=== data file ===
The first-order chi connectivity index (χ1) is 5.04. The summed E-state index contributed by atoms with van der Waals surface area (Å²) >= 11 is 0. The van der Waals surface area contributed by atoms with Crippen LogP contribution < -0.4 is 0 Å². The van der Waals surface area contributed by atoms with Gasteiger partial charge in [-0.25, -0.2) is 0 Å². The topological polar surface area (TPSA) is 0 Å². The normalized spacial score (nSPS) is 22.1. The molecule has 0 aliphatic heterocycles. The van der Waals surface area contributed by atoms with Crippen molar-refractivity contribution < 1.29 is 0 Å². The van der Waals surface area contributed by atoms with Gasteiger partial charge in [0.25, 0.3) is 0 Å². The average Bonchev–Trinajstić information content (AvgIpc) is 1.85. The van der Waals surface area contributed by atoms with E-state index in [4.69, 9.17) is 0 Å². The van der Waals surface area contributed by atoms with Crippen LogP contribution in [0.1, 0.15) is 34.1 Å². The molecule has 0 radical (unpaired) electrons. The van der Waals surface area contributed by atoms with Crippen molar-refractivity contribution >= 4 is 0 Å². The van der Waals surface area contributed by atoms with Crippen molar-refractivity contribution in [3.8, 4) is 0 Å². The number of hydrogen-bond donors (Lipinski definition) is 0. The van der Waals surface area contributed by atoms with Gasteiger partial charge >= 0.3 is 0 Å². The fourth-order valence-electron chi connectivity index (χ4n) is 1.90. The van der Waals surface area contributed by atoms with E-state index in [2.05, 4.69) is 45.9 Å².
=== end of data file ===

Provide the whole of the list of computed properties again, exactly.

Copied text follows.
The first-order chi connectivity index (χ1) is 5.04. The summed E-state index contributed by atoms with van der Waals surface area (Å²) >= 11 is 0. The van der Waals surface area contributed by atoms with Crippen LogP contribution < -0.4 is 0 Å². The van der Waals surface area contributed by atoms with Gasteiger partial charge in [-0.25, -0.2) is 0 Å². The topological polar surface area (TPSA) is 0 Å². The normalized spacial score (nSPS) is 22.1. The molecule has 0 aliphatic heterocycles. The van der Waals surface area contributed by atoms with Crippen molar-refractivity contribution < 1.29 is 0 Å². The van der Waals surface area contributed by atoms with Gasteiger partial charge in [0.25, 0.3) is 0 Å². The average Bonchev–Trinajstić information content (AvgIpc) is 1.85. The van der Waals surface area contributed by atoms with E-state index in [4.69, 9.17) is 0 Å². The van der Waals surface area contributed by atoms with Crippen LogP contribution in [0.1, 0.15) is 34.1 Å². The molecule has 0 radical (unpaired) electrons. The van der Waals surface area contributed by atoms with Crippen molar-refractivity contribution >= 4 is 0 Å². The van der Waals surface area contributed by atoms with Crippen molar-refractivity contribution in [3.8, 4) is 0 Å². The number of hydrogen-bond donors (Lipinski definition) is 0. The van der Waals surface area contributed by atoms with Gasteiger partial charge >= 0.3 is 0 Å². The fourth-order valence-electron chi connectivity index (χ4n) is 1.90. The van der Waals surface area contributed by atoms with E-state index in [2.05, 4.69) is 45.9 Å².